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BABY BOO, I LOVE YOU

Both young listeners and caregivers will relish this ode to their own favorite Baby-Boos.

What child hasn’t felt boundless love for a special doll or toy?

An adorable young light-skinned, pink-cheeked girl bedecked with blue barrette holding back wispy bangs assures her equally adorable white, pink-cheeked, pink-bowed baby doll that she loves her day and night, in all sorts of weather, and while they engage in a variety of activities and adventures. The simple, very reassuring story is told in lilting rhymes that scan well. The endearing, uncomplicated, gently colored illustrations, rendered in gouache, pencil crayon, watercolor, India ink, and collage, are set against lots of white space on double-page spreads, allowing young readers/listeners to focus attention easily on the child, her doll, and the action; some words are highlighted in pastel tones for visual appeal and to signal adult readers to emphasize them to enrich the listening experience. Though this slim book explores a well-trod concept, it’s a charmer to share with the very youngest audiences at quiet, one-on-one lap times and before bed; it’s also a lovely paean to the caregiver-child bond.

Both young listeners and caregivers will relish this ode to their own favorite Baby-Boos. (Picture book. 1-3)

Pub Date: May 2, 2017

ISBN: 978-0-399-54782-9

Page Count: 32

Publisher: Nancy Paulsen Books

Review Posted Online: Feb. 13, 2017

Kirkus Reviews Issue: March 1, 2017

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BUNNY ROO, I LOVE YOU

A lovely package, this quiet title will be best as a gift book for new moms eager to read aloud to the newest members of...

A mother’s observations of her new baby lead to a series of sweet comparisons to various animals.

“When I met you, you were small and trembling, and I thought you might be a little bunny. / I held you close so you were warm.” Teen author Marr (Made for You, 2014, etc.) uses playful yet comforting language in her picture-book debut. The baby’s squirming kicks remind her of a “lost kangaroo”; a lifting of the child’s head makes her think of a “curious lizard”; and the little one’s howl seems like that of a “lonely wolf.” Each of the child’s behaviors leads to a tender action taken by the mother: tucking the baby in, offering milk, and giving a bath. Each time a new creature is introduced, White gently changes the dominant color in the muted pastel palette of her watercolor and gouache illustrations. That hue is also reflected in the hand-lettered text, giving the overall design of the book a vintage feel. When the baby smiles, the mother knows “You are not a bunny-roo-lizard-wolf-kitten-piggy. You are my baby.” The final page shows the curled-up infant asleep in a pile of blankets.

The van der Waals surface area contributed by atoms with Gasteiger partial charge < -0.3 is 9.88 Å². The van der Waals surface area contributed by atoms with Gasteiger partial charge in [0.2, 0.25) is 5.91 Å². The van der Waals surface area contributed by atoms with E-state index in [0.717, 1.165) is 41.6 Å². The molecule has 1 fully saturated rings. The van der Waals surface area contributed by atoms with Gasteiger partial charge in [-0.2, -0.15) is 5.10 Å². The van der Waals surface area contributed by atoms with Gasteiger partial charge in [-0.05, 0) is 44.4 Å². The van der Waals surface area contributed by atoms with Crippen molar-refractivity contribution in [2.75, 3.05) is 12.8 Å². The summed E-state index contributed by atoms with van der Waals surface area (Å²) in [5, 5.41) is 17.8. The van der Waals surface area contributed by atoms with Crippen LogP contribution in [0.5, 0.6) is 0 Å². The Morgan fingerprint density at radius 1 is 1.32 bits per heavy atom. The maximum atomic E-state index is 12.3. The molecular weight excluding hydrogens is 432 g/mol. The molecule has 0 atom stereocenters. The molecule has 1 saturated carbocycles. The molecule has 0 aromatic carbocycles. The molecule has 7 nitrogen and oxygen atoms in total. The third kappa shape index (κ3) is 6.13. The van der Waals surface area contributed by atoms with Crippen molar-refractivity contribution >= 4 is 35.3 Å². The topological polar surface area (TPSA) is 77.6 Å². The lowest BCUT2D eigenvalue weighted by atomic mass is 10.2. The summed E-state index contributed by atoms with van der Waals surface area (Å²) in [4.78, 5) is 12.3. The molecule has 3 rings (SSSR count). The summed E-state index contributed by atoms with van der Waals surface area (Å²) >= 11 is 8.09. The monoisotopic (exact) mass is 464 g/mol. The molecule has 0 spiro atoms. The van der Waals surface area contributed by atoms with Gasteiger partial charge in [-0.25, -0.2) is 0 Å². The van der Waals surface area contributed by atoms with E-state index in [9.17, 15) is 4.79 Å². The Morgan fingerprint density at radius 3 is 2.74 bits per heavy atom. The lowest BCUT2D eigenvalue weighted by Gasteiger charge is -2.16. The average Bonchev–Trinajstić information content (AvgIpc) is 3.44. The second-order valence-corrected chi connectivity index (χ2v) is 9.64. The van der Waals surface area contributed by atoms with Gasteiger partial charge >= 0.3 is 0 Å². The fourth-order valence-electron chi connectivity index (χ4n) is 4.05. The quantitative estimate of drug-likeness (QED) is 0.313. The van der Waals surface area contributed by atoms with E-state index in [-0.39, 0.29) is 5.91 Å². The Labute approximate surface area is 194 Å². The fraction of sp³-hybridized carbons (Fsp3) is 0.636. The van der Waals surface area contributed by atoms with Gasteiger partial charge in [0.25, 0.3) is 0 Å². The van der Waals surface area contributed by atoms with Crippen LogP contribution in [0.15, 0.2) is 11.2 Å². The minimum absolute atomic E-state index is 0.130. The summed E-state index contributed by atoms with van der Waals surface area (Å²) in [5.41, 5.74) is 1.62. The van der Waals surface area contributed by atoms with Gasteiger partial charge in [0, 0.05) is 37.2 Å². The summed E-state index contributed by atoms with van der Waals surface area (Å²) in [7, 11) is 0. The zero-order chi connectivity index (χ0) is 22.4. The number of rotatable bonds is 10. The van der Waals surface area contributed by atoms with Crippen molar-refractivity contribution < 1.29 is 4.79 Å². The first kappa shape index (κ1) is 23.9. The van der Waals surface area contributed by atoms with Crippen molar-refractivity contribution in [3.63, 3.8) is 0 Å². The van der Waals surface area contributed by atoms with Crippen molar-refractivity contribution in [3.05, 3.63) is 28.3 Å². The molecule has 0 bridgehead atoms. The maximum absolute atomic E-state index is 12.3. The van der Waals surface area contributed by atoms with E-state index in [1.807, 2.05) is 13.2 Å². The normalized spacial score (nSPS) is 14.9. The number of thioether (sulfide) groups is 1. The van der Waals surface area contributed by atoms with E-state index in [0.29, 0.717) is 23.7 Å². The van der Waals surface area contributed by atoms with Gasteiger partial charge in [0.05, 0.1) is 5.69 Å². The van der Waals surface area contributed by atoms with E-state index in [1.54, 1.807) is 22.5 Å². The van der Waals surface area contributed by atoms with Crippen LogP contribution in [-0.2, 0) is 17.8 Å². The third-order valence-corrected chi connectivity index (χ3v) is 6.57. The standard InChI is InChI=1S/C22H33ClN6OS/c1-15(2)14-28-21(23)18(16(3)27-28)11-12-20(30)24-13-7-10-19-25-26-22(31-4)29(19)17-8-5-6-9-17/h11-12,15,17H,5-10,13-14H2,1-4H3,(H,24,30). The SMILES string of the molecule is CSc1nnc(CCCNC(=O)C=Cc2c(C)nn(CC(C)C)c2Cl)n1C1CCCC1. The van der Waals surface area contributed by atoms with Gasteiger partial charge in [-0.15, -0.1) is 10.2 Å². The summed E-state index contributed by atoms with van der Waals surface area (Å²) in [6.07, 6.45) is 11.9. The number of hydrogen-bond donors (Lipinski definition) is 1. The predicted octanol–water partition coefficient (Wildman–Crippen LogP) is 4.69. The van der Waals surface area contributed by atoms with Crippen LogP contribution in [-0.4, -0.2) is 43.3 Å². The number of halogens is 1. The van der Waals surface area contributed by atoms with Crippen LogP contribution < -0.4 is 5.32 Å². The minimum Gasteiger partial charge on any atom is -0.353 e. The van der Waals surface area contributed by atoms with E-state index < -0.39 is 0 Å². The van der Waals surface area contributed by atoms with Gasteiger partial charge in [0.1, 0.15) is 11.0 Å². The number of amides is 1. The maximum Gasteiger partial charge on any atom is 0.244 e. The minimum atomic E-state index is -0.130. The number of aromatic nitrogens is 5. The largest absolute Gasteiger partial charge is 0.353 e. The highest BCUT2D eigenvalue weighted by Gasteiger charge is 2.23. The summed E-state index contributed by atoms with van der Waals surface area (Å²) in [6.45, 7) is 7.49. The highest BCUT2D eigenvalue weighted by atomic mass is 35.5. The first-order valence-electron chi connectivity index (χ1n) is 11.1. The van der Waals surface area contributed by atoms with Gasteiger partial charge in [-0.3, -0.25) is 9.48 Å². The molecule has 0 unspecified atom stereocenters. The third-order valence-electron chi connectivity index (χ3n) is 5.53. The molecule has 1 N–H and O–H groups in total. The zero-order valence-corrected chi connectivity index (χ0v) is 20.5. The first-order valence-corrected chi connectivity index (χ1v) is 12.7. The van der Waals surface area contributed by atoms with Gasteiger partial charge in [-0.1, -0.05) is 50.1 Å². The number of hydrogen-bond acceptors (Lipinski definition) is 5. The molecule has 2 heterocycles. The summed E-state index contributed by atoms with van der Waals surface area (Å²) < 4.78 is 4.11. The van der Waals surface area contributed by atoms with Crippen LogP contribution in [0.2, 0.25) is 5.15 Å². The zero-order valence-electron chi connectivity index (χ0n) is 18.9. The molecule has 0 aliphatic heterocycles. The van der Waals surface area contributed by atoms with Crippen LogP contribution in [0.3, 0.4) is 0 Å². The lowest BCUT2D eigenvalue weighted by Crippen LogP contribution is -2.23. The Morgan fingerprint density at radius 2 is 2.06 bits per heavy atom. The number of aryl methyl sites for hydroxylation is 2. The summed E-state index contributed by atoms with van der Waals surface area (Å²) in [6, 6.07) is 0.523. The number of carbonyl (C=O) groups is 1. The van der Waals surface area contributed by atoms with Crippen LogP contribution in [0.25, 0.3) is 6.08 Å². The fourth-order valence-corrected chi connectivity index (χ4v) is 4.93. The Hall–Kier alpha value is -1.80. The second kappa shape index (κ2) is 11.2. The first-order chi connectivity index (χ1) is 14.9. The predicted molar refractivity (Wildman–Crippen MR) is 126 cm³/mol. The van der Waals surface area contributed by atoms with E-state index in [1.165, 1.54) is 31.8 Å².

A lovely package, this quiet title will be best as a gift book for new moms eager to read aloud to the newest members of their families. (Picture book. 1-3)

Pub Date: April 14, 2015

ISBN: 978-0-399-16742-3

Page Count: 32

Publisher: Nancy Paulsen Books

Review Posted Online: March 16, 2015

Kirkus Reviews Issue: April 1, 2015

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YOU ARE MY HAPPY

Guess how much you’ll be reading this.

Parent and child share a day of small adventures and cozy snuggles.

That the two happen to be tortoises is totally beside the point. Die-cut holes and shaped edges turn nearly every page flip into a surprise. Following a parental “Good morning, Baby” to greet the youngling’s “Wake up, wake up, I want to play… / The sun is up, it’s a brand new day!” the two reptiles ramble off to munch on leaves, weather a sudden rain shower, discover a flock of butterflies, climb a hill, watch the moon rise, and, at last, weary little one perched on top, settle down to snooze again. The paper engineering is ingenious. Turning a seemingly arbitrarily shaped page with a special window framing a pink butterfly fills the spread with many jewel-toned insects; even though the tortoises never change position, the scene is completely transformed. Hegarty’s rhymed narrative features lots of tender sentiments—“Wherever you are, wherever you go, / Baby, I’ll always love you so”—while steering clear of any gender references. In Elliott’s peaceful, grassy settings the wanderers’ small smiles and shared glances likewise create a sense of loving intimacy. This is likely to become a victim of its own appeal, being as the paper stock is rather too flimsy to survive much contact with toddler hands. Still, a clear winner for sharing with audiences of one or dozens.

Guess how much you’ll be reading this. (Novelty. 18 mos.-3)

Pub Date: Aug. 3, 2021

ISBN: 978-1-7282-3509-7

Page Count: 32

Publisher: Sourcebooks Wonderland

Review Posted Online: Sept. 23, 2021

Kirkus Reviews Issue: Oct. 15, 2021

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